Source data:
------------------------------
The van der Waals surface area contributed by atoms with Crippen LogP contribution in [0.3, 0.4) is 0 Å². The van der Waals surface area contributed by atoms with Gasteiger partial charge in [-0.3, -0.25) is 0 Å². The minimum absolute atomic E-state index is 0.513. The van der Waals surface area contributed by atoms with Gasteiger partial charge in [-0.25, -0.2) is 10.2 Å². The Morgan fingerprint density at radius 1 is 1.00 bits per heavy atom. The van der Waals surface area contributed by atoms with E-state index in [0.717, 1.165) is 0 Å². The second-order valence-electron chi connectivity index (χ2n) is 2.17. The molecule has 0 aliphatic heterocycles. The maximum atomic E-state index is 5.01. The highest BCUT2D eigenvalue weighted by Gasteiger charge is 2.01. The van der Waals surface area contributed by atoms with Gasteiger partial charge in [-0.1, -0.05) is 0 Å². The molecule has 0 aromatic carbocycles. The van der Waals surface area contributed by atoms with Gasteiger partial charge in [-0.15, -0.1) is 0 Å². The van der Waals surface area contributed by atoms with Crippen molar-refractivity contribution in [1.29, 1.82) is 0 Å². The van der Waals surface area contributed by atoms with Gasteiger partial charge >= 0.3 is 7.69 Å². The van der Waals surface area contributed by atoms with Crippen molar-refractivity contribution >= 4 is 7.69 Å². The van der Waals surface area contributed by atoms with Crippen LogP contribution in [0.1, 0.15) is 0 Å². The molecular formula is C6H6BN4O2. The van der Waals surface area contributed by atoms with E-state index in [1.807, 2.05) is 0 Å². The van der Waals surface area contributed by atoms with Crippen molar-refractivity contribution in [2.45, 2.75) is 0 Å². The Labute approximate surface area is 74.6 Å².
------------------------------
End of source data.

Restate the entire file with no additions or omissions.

The van der Waals surface area contributed by atoms with Crippen LogP contribution in [0.3, 0.4) is 0 Å². The van der Waals surface area contributed by atoms with Gasteiger partial charge in [-0.3, -0.25) is 0 Å². The minimum absolute atomic E-state index is 0.513. The van der Waals surface area contributed by atoms with Gasteiger partial charge in [-0.25, -0.2) is 10.2 Å². The Morgan fingerprint density at radius 1 is 1.00 bits per heavy atom. The van der Waals surface area contributed by atoms with E-state index in [0.717, 1.165) is 0 Å². The second-order valence-electron chi connectivity index (χ2n) is 2.17. The molecule has 0 aliphatic heterocycles. The maximum atomic E-state index is 5.01. The highest BCUT2D eigenvalue weighted by Gasteiger charge is 2.01. The van der Waals surface area contributed by atoms with Gasteiger partial charge in [-0.1, -0.05) is 0 Å². The molecule has 0 aromatic carbocycles. The van der Waals surface area contributed by atoms with Gasteiger partial charge in [-0.15, -0.1) is 0 Å². The van der Waals surface area contributed by atoms with Crippen molar-refractivity contribution in [1.29, 1.82) is 0 Å². The van der Waals surface area contributed by atoms with Gasteiger partial charge >= 0.3 is 7.69 Å². The van der Waals surface area contributed by atoms with Crippen molar-refractivity contribution >= 4 is 7.69 Å². The van der Waals surface area contributed by atoms with Crippen LogP contribution in [0.1, 0.15) is 0 Å². The molecular formula is C6H6BN4O2. The van der Waals surface area contributed by atoms with E-state index in [1.807, 2.05) is 0 Å². The van der Waals surface area contributed by atoms with Crippen molar-refractivity contribution in [2.45, 2.75) is 0 Å². The Labute approximate surface area is 74.6 Å².